Can one birthday wish be enough for the man originally known as David Robert Jones, who changed his name to David Bowie so as not to be confused with Davy Jones of The Monkees? Or does one have to wish a Happy Birthday to The Thin White Duke, The Earthling, The Man Who Fell To Earth, Ziggy Stardust, Aladdin Sane, and so on and so on? Perhaps the best way to celebrate the birthday of a man whose career was premised on versatility and change is to show him your musical diversity. So give David a special birthday wish in his golden years by grabbing your iPod or MP3 player, hitting shuffle, and sharing the first 10 songs that come up.
Cockeyed Ghost — I’m OK You’re Not OK (Neverest): Cockeyed Ghost was a cool power pop band that sprang from a rich late-‘90s L.A. scene that also spawned Wondermints and The Negro Problem. They didn’t get quite the same notoriety of those two acts, but the band added punkish energy and finely honed sense of classic pop (a la Elton John and The Beach Boys) to create a distinctive sound. Moreover, frontman Adam Marsland is a creative lyricist who manages to be prolix without getting in the way of the music. This song moves from driving sunny pop-rock to quiet melodicism and ends with a spunky guitar breakdown.
James Brown — Let Yourself Go (The 50th Anniversary Collection): This is one of the Godfather of Soul’s early funk tunes. Or rather, this song is one of the bridges from Brown’s primal R & B to something a bit more fluid and grooving. Even in the early stages of developing funk, the depth of the arrangement is pretty amazing. And it would only get better from here.
The Hives — You Got It All…Wrong (The Black And White Album): I love how these guys have evolved without losing their garage-y essence. This song has great bursts of guitar but contrasts it with some relatively pretty guitar passages. This makes the driving parts of the song sound all the more rocking.
Ray, Goodman & Brown — Stay (The Best of Ray, Goodman & Brown): When the ’70s R & B vocal group The Moments ran into some contractual problems with their record label, they changed their name, signed with a major label and finally moved from the R & B charts to the pop charts. Their classic vocalizing had its roots in street corner doo-wop singing, best exemplified on their Top 5 smash “Special Lady”. This wasn’t a smash, but the smooth vocals and beautiful harmonies meld well with a mid-tempo song with a few disco production touches.
The Greenberry Woods — You Know The Real (Yellow Pills, Volume 3): The Woods had two major label albums in the ’90s, playing sweet power pop, falling somewhere between Jellyfish and Fountains Of Wayne. This outtake is featured on one of the classic Yellow Pills compilations, which are essential for power pop fans. This is a psychedelic pop number with an obvious Beatles influence. It features strong vocals from the Huseman brothers, who later went on to form Splitsville.
Muddy Waters — (I’m Your) Hoochie Coochie Man (The Anthology): Waters was an innovator, who was one of thousands of African-Americans who migrated from the Deep South to Chicago and brought the Delta Blues with them. Muddy was at the forefront of bringing the electric guitar to Mississippi blues and that has resonated throughout music, from contemporaries like Bo Diddley to Led Zeppelin to The White Stripes. This song is such a standard bearer. Even if you haven’t heard it before, you have heard before.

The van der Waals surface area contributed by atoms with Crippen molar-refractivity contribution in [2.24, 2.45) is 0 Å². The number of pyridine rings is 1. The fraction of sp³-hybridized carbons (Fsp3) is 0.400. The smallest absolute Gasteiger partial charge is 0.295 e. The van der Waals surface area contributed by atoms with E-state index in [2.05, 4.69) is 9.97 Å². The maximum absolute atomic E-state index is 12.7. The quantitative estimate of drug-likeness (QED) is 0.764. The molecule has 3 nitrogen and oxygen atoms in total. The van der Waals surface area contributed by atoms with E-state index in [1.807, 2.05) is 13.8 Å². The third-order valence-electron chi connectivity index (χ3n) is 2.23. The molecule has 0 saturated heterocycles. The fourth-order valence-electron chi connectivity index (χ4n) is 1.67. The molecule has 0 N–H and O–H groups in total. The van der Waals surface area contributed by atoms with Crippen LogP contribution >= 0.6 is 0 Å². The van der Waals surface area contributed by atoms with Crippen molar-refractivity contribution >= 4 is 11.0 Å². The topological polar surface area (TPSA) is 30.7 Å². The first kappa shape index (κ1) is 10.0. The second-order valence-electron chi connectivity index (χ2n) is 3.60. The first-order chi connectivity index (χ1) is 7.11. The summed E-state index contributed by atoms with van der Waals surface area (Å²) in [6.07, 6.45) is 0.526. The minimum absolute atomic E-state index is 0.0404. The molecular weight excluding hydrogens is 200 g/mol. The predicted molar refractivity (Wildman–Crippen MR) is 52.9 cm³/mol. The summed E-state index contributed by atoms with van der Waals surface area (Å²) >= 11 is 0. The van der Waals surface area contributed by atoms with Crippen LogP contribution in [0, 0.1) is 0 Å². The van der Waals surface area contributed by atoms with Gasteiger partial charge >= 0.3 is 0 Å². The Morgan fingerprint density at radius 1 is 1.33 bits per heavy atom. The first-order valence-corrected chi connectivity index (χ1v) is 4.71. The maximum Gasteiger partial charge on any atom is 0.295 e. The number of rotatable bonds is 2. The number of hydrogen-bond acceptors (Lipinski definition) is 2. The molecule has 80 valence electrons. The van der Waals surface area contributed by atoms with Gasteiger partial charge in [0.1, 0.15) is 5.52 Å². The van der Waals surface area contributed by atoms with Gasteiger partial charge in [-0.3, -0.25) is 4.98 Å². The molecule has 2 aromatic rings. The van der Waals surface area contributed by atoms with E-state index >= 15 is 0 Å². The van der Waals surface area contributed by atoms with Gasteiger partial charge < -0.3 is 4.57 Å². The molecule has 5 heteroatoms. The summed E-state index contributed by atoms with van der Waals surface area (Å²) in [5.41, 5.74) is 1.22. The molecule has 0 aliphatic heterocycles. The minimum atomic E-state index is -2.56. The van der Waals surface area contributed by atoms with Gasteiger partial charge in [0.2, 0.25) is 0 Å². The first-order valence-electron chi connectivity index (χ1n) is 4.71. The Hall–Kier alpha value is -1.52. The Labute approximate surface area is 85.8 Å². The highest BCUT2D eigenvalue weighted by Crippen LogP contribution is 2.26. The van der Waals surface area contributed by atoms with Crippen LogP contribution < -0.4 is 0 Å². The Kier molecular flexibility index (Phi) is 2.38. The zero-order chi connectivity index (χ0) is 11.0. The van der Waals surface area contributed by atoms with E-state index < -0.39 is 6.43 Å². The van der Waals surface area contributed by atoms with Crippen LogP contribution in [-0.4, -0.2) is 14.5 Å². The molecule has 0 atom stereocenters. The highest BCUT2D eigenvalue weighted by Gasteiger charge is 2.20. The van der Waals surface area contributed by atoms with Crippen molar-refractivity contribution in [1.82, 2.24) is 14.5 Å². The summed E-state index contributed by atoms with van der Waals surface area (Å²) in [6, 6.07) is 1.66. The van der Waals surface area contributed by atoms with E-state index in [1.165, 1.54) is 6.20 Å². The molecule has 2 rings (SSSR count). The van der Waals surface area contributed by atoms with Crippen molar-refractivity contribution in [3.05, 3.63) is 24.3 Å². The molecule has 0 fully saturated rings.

The Left Banke —I’ve Got Something On My Mind (There’s Gonna Be A Storm): The band that hit big in the ’60s with “Walk Away Renee” had plenty of other baroque pop delights. This song has massed harmony vocals and amazing keyboards (one of them kind of sounds like a harpsichord) and strings. The Left Banke has inspired a lot of modern orch-pop bands, such as The Ladybug Transistor.
The Lightning Seeds — Like You Do (Dizzy Heights): This British band, led by Ian Broudie, had a minor hit during the alt-rock era with a song called “Pure”. They were a Brit-pop band with a strong ’60s Swingin’ London vibe, but Broudie, who was also a successful producer, added lots of cool contemporary production tricks. This song is a dazzling showcase for Broudie’s songwriting, with its melodic twists and turns and inventive dense production, with strings, backing vocals, loads of percussion, and a whole lot more.
Billy Bragg — Moving the Goalposts (Don’t Try This At Home): A pretty number from Mr. Bragg, which belies the hangdog lyrics about love and romance. But, to be honest, the lyrics don’t fully hang together on this song, which isn’t typical for Billy. But the music makes it worthwhile.
They Might Be Giants — Hope That I Get Old Before I Die (They Might Be Giants): If you have any affinity for They Might Be Giants and haven’t seen the documentary Gigantic, by all means do so. It’s not earth shattering cinema, but it’s an affectionate look at John Linnell and John Flansburgh. The main premise of the film is how incredibly unlikely it is that the two Johns ever found a relatively large audience, and, you know, it is hard to believe. This silly nugget from the band’s debut has Linnell’s accordion up front and awkward drum machines playing a modified polka tempo. And it’s a lot of fun.